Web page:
with preparing sales, habitat conservation and restoration, and 
securing public access to Federal lands, among others.
    Title III of S. 414 designates seven wilderness areas 
totaling approximately 136,600 acres. Of these lands, 
approximately 55,100 acres are within existing wilderness study 
areas (WSAs) and approximately 81,500 acres have not previously 
been identified as suitable for wilderness by the BLM. Title 
III also releases approximately 48,600 acres from WSA status, 
allowing these areas to be managed according to the existing 
BLM land use plans. The Department notes that the lands 
proposed for wilderness designation by S. 414 generally serve 
as habitat for a diversity of plant and animal life and provide 
important opportunities for hiking, hunting, rock climbing, 
camping, horse packing, and other forms of outdoor recreation 
in the Nevada desert.
    Only Congress can determine whether to designate WSAs as 
wilderness or to release them for other multiple uses. The WSAs 
included in the proposed wilderness designations have been 
pending final resolution by Congress since 1991.
    As a matter of policy, the Department supports the 
completion of land exchanges and transfers that further the 
public interest, consolidate ownership of scattered tracts of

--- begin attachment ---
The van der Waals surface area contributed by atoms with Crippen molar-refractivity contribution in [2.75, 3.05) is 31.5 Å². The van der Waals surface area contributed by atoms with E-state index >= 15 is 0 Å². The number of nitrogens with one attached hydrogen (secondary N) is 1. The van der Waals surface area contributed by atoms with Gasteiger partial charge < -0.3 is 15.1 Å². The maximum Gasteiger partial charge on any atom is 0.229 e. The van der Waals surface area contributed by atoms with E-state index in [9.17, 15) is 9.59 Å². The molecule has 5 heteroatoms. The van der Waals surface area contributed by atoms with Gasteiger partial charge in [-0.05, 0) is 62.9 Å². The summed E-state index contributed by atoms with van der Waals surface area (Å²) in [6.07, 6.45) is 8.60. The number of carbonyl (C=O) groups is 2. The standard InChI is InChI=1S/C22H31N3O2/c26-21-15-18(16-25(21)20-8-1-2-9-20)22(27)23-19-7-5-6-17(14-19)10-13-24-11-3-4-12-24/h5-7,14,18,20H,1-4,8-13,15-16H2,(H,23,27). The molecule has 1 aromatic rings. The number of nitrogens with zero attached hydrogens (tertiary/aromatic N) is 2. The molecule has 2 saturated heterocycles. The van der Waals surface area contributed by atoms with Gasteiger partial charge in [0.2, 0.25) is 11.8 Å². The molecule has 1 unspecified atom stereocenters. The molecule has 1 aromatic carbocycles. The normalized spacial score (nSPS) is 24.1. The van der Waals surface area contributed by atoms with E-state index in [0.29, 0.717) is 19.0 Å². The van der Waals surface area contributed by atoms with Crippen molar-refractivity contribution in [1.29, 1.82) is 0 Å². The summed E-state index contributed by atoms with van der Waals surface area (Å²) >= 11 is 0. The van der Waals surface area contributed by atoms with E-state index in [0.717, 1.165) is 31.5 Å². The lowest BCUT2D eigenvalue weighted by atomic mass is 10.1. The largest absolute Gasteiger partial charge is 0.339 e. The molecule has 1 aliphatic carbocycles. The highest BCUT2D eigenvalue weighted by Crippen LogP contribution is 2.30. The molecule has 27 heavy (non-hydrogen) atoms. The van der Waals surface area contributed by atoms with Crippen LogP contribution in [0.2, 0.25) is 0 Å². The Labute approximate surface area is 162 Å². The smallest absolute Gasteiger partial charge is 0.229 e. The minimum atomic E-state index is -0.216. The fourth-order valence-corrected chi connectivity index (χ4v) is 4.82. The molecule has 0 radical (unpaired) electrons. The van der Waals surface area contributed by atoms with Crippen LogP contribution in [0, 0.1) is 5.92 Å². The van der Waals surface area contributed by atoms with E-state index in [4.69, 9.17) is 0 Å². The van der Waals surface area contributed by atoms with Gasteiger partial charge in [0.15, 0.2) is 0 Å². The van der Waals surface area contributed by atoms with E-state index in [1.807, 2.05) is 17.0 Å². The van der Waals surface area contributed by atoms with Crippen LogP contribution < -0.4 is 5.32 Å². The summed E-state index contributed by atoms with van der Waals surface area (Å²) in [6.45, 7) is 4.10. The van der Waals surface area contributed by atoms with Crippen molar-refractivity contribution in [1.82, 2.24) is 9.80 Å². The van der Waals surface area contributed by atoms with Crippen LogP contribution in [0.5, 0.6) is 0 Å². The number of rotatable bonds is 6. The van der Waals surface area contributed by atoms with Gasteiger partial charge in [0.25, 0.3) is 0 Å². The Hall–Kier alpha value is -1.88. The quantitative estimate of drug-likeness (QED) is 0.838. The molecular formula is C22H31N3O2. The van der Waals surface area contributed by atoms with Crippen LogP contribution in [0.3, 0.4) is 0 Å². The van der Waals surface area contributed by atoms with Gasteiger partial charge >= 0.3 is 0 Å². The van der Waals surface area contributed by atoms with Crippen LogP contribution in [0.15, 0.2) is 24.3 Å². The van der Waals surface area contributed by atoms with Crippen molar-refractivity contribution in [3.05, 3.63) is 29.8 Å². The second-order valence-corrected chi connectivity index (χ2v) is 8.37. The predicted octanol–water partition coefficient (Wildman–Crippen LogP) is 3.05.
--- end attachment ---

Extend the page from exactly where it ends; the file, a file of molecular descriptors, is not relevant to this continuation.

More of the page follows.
land to make them more manageable, and advance public policy 
objectives. The Department strongly supports restoring full 
collaboration and coordination with local communities and 
making the Department a better neighbor.
    In his confirmation hearing, Secretary Zinke stated to the 
Committee that he does not support the wide-scale sale or 
transfer of Federal lands. The Department has substantive as 
well as minor technical modifications to recommend, and we look 
forward to working with the sponsor and the Committee to 
resolve these issues. The Department appreciates the work of 
Senator Heller on S. 414 and his efforts to promote multiple 
uses and foster economic development on BLM lands in Nevada.

                        CHANGES IN EXISTING LAW

    In compliance with paragraph 12 of rule XXVI of the 
Standing Rules of the Senate, the Committee notes that no 
changes in existing law are made by S. 414 as ordered reported.

                                  [all]